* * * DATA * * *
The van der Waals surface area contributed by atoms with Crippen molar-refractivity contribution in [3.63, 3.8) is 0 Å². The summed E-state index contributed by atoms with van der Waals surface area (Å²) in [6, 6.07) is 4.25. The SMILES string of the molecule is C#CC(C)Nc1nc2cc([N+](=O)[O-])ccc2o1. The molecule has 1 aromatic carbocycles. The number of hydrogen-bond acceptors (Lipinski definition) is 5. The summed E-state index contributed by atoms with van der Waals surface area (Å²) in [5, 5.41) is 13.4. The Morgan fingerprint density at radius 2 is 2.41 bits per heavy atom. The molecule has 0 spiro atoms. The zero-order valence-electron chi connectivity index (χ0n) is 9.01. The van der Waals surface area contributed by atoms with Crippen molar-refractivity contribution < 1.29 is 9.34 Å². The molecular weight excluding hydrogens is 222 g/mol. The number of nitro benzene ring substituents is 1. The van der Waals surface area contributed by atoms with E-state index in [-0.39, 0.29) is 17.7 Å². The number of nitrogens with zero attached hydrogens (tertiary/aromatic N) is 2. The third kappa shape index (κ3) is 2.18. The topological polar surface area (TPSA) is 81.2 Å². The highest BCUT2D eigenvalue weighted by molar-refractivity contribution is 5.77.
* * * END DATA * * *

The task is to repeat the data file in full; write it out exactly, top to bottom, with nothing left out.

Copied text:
The van der Waals surface area contributed by atoms with Crippen molar-refractivity contribution in [3.63, 3.8) is 0 Å². The summed E-state index contributed by atoms with van der Waals surface area (Å²) in [6, 6.07) is 4.25. The SMILES string of the molecule is C#CC(C)Nc1nc2cc([N+](=O)[O-])ccc2o1. The molecule has 1 aromatic carbocycles. The number of hydrogen-bond acceptors (Lipinski definition) is 5. The summed E-state index contributed by atoms with van der Waals surface area (Å²) in [5, 5.41) is 13.4. The Morgan fingerprint density at radius 2 is 2.41 bits per heavy atom. The molecule has 0 spiro atoms. The zero-order valence-electron chi connectivity index (χ0n) is 9.01. The van der Waals surface area contributed by atoms with Crippen molar-refractivity contribution < 1.29 is 9.34 Å². The molecular weight excluding hydrogens is 222 g/mol. The number of nitro benzene ring substituents is 1. The van der Waals surface area contributed by atoms with E-state index in [-0.39, 0.29) is 17.7 Å². The number of nitrogens with zero attached hydrogens (tertiary/aromatic N) is 2. The third kappa shape index (κ3) is 2.18. The topological polar surface area (TPSA) is 81.2 Å². The highest BCUT2D eigenvalue weighted by molar-refractivity contribution is 5.77.